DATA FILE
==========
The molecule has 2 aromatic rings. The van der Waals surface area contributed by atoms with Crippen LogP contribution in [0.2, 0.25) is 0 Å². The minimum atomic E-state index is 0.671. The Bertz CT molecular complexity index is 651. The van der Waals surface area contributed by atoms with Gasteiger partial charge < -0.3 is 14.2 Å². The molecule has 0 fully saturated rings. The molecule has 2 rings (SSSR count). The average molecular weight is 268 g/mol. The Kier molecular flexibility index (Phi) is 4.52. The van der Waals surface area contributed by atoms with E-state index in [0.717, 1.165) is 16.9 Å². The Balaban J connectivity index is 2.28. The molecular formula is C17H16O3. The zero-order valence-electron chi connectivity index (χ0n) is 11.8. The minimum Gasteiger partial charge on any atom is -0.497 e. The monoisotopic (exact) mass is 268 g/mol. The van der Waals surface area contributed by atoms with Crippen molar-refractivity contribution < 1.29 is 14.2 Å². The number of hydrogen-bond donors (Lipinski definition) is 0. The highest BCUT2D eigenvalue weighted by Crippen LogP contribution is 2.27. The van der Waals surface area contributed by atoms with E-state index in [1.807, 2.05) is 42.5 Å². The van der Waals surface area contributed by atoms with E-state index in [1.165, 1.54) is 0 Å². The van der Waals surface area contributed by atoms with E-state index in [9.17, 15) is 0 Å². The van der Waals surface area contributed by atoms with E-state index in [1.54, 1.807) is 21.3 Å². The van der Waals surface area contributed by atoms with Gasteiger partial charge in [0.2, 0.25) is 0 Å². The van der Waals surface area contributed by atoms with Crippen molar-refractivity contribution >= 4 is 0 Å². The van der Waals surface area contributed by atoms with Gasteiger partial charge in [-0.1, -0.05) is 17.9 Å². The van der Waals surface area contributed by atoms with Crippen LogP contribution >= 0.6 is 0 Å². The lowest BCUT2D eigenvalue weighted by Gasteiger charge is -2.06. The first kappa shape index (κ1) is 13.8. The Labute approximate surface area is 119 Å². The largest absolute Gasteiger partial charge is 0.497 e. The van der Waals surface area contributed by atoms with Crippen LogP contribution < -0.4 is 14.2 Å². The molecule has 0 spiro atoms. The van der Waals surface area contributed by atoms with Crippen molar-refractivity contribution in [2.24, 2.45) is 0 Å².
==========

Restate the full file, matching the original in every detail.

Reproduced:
The molecule has 2 aromatic rings. The van der Waals surface area contributed by atoms with Crippen LogP contribution in [0.2, 0.25) is 0 Å². The minimum atomic E-state index is 0.671. The Bertz CT molecular complexity index is 651. The van der Waals surface area contributed by atoms with Gasteiger partial charge < -0.3 is 14.2 Å². The molecule has 0 fully saturated rings. The molecule has 2 rings (SSSR count). The average molecular weight is 268 g/mol. The Kier molecular flexibility index (Phi) is 4.52. The van der Waals surface area contributed by atoms with E-state index in [0.717, 1.165) is 16.9 Å². The Balaban J connectivity index is 2.28. The molecular formula is C17H16O3. The zero-order valence-electron chi connectivity index (χ0n) is 11.8. The minimum Gasteiger partial charge on any atom is -0.497 e. The monoisotopic (exact) mass is 268 g/mol. The van der Waals surface area contributed by atoms with Crippen molar-refractivity contribution < 1.29 is 14.2 Å². The number of hydrogen-bond donors (Lipinski definition) is 0. The highest BCUT2D eigenvalue weighted by Crippen LogP contribution is 2.27. The van der Waals surface area contributed by atoms with E-state index in [1.807, 2.05) is 42.5 Å². The van der Waals surface area contributed by atoms with E-state index in [1.165, 1.54) is 0 Å². The van der Waals surface area contributed by atoms with E-state index in [9.17, 15) is 0 Å². The van der Waals surface area contributed by atoms with E-state index in [1.54, 1.807) is 21.3 Å². The van der Waals surface area contributed by atoms with Gasteiger partial charge in [0.2, 0.25) is 0 Å². The van der Waals surface area contributed by atoms with Crippen molar-refractivity contribution >= 4 is 0 Å². The van der Waals surface area contributed by atoms with Gasteiger partial charge in [-0.1, -0.05) is 17.9 Å². The van der Waals surface area contributed by atoms with Crippen LogP contribution >= 0.6 is 0 Å². The lowest BCUT2D eigenvalue weighted by Gasteiger charge is -2.06. The first kappa shape index (κ1) is 13.8. The Labute approximate surface area is 119 Å². The largest absolute Gasteiger partial charge is 0.497 e. The van der Waals surface area contributed by atoms with Crippen LogP contribution < -0.4 is 14.2 Å². The molecule has 0 spiro atoms. The van der Waals surface area contributed by atoms with Crippen molar-refractivity contribution in [2.24, 2.45) is 0 Å².